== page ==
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Blu-ray: The Ballad of Tam-Lin | reviews, news & interviews

Blu-ray: The Ballad of Tam-Lin

Blu-ray: The Ballad of Tam-Lin

A deserved revival for Roddy McDowall's Scottish folk horror parable

An earthly knight: Ian McShane and Ava Gardner BFI

The British folk horror wave of the late Sixties and early Seventies wasn’t impervious to American influence. Though Roddy McDowall (1928-98), the director of The Ballad of Tam-Lin (1970), was born in Herne Hill, he was as Hollywood-steeped as its London-based star Ava Gardner.

McDowall is best-known as a prolific actor (How Green Was My Valley, The Planet of the Apes films) and photographer than for his only foray into filmmaking. He can't be faulted for dynamism and sensitivity, even if some of the inexperienced actors needed more guidance.

The medieval Scottish Border romance Tam Lin (Child Ballad 39A) was first noted in 1549. It tells of the maiden Janet passing through the forest of Carterhaugh, which has been bequeathed to her by her father, and waylaid and impregnated by Tam, whom she believes to be an elven guard. When Tam later discovers her there seeking a herb to induce an abortion, he tells her he is a mortal man in thrall to the queen of the fairies and fears he will be sent as a tithe to hell on Halloween. He asks Janet to rescue him by pulling him from his horse when he’s riding in a company of elves that night. She does, and though Tam endures a series of horrific transformations, she wins him away from the queen.
The ballad had inspired a number of songs during the second folk revival. Fairport Convention gave their version, sung from her own lyrics by Sandy Denny, an epic electric folk treatment when they recorded it on 29 October 1968. It appeared on their masterpiece Liege & Lief at the end of 1969; that summer, the script loosely adapted from the ballad by the American radio and TV writer William Spier, was filmed by McDowall in Peeblesshire (with a day or so's shooting beside the Forth Bridge) and at Pinewood Studios. Fairport’s fellow folkies Pentangle were hired to record their own, more wistful “Tam Lin” for the soundtrack; it was reprised several times during the film but didn’t appear on disc until the band's compilation The Time Has Come, 1967-73 was released in 2007.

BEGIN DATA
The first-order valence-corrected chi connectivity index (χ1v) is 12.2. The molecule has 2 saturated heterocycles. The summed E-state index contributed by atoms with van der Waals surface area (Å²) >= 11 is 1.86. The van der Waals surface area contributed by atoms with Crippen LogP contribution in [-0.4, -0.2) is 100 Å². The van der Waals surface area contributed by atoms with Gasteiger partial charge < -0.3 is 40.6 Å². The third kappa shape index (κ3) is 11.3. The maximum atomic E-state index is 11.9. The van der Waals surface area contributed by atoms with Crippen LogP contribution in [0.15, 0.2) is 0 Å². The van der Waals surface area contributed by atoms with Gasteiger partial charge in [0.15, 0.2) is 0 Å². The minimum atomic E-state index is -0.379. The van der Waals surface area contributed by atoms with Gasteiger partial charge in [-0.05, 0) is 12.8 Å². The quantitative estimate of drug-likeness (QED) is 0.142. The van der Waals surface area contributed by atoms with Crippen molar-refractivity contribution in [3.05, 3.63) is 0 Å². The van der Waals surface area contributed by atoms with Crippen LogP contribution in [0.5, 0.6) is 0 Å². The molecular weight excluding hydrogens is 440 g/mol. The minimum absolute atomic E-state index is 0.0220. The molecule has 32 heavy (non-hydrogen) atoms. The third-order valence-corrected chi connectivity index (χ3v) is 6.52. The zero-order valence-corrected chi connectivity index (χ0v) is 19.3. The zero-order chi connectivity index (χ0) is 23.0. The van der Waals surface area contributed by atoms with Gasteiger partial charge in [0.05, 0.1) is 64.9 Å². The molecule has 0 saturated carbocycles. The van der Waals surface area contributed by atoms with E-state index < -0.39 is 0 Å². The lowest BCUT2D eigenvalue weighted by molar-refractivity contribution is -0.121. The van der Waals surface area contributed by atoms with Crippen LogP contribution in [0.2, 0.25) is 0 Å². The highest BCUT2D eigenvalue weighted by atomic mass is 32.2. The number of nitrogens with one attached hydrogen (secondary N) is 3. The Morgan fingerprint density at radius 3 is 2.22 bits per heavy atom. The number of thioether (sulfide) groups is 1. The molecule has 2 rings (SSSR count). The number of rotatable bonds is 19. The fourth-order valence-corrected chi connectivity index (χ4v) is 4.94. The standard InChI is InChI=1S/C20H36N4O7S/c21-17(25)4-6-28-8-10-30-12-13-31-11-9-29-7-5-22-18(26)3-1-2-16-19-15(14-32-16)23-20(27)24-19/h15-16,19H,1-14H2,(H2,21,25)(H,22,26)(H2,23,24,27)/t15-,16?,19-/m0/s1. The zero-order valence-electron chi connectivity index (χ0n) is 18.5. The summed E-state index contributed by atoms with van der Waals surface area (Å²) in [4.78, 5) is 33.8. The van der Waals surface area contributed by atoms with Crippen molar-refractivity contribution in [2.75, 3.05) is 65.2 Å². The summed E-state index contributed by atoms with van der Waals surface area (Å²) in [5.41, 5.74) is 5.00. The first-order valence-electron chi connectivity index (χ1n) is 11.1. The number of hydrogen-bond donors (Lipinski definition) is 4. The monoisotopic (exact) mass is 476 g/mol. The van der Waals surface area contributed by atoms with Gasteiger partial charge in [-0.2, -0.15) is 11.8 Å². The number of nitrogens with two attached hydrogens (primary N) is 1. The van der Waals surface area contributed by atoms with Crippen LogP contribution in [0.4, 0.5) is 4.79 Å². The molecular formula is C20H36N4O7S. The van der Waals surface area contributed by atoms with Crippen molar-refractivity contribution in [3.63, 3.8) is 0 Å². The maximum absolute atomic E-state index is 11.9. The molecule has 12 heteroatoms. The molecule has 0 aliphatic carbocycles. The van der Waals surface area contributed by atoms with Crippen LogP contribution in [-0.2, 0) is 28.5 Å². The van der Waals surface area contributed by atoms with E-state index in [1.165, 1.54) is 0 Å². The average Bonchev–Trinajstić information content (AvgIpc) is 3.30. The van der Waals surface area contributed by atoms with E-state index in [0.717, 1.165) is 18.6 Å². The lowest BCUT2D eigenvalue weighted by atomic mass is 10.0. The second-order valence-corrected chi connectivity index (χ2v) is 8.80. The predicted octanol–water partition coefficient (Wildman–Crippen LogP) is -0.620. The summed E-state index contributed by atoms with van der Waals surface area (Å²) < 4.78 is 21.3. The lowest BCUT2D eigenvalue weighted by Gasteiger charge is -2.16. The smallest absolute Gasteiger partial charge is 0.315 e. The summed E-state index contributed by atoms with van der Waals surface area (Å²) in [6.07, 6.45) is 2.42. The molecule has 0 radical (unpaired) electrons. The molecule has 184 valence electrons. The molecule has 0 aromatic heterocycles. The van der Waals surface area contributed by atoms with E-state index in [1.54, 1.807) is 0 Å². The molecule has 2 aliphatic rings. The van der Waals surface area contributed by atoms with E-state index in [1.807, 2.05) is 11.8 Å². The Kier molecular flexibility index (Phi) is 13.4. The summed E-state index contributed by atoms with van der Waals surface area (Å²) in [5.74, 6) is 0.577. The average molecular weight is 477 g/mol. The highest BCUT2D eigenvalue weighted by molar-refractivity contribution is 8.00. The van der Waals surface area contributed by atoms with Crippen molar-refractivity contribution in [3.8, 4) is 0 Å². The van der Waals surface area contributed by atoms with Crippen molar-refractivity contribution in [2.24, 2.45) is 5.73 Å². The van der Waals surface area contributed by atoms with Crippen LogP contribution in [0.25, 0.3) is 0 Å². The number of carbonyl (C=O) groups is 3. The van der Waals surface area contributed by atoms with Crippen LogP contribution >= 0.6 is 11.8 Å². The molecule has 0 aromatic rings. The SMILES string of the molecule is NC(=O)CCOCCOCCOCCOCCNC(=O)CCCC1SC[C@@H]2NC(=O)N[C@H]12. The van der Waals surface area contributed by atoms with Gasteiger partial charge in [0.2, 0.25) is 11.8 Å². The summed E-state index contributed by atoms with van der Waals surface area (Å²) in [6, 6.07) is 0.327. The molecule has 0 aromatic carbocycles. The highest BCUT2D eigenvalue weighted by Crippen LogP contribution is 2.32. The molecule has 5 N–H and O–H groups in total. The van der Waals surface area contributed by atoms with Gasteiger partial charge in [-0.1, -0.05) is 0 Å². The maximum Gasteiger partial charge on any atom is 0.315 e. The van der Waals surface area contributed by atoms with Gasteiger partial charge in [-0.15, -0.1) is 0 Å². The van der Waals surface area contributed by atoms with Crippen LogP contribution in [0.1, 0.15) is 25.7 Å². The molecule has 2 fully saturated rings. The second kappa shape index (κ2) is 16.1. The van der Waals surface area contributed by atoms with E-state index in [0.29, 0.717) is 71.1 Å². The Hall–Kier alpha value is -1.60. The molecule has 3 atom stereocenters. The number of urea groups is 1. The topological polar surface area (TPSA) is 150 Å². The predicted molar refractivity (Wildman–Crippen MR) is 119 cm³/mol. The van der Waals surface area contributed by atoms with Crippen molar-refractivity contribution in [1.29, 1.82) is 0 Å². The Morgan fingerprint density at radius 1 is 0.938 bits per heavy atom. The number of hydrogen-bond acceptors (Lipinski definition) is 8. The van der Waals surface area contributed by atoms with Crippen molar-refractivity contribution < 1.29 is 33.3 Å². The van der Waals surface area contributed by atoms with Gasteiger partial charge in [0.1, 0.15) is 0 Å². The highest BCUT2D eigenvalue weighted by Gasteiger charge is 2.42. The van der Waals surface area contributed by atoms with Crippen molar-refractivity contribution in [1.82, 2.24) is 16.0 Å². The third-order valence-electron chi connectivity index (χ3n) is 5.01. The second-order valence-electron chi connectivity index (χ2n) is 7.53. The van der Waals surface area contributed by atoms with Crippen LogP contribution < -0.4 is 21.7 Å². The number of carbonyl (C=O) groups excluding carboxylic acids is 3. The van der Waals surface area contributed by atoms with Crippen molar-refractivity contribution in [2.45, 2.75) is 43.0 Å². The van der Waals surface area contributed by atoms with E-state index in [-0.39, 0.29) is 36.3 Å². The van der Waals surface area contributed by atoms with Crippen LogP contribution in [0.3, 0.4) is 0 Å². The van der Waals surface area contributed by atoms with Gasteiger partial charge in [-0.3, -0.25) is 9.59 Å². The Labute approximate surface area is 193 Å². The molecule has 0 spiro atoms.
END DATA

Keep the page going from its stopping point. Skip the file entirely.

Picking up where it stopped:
Cast in the kind of “bitch goddess” role that had earlier worked for Joan Crawford and Bette Davis, Gardner plays the aging American heiress Michaela “Micky” Cazalet, who has surrounded herself with a group of idle young London trendies played by the likes of Joanna Lumley, Bruce Robinson, Madeline Smith, and Sinéad Cusack.

When they remove to her Scottish pile, her latest toyboy Tom Lynn (Ian McShane) catches the eye of Janet (Stephanie Beacham), the daughter of the local vicar (Cyril Cusack).

Tom, who's tired of the possessive Micky, meets Janet on a ramble in the wilds and they have sex. The photographer in McDowall erred in depicting Tom and Janet’s “meet cute” as a series of stills. It's a pointless stylistic flourish that emphasises the fact that Tom initially accosts Janet and is forgiven with a smile; that wouldn’t necessarily be sanctioned these days.

Though Tom and Janet are in love, she’s uncertain of his commitment and heads to town for an abortion arranged for her by a mysterious village woman (Fabia Drake) – the white witch to Mickey’s black witch.

Hell having no fury like a woman spurned, Micky forces Tom to down a spiked drink and sicks her new coven of acolytes on him, having banished her fey London crew with the exception of the Machiavellian Oliver (David Whitman, a.k.a. Kiffer Weisselberg). During the chase that thrillingly concludes the film, Tom constantly shape-shifts, or thinks he does. In interviews, McShane interprets Tom's hallucinations as an acid trip.

The lineaments of folk horror drive the film less effectively than Micky’s horror of aging and being sexually humiliated by Tom’s passion for a younger beauty. The film could be described as a parable for the reality faced, sooner or later, by nearly every actress in and beyond Hollywood, or as an expression of the anxiety that virtually everyone everywhere confronts.

It generates scenes between Micky and Tom, and between Tom and Micky’s secretary and accountant Elroy (the reliable Richard Wattis, excellent here), who warningly enumerates the bloody fates of Tom's predecessors in Micky’s bed. Gardner was game: as Micky’s stud slips from her grasp and into the arms of her tremulous rival (Stephanie Beacham, pictured below), her black-rimmed eyes flash with murderous eldritch fury.

The BFI Flipside Blu-ray features an embarrassment of extras, including new interviews with McShane, Beacham, Smith, Weisselberg, Pentangle’s singer Jacqui McShee, and McDowall’s biographer David Del Valle.

McDowall reminisces about Gardner and her contribution to the movie in a 1998 interview. The film music of Stanley Myers, who composed the Tam-Lin score, is saluted by Hans Zimmer.

Also included is a 34-minute 1971 film about a creative Devon commune and archival footage from the Scottish Borders.

Ava Gardner's eyes flash with murderous eldritch fury


Editor Rating: 
Average: 4 (1 vote)

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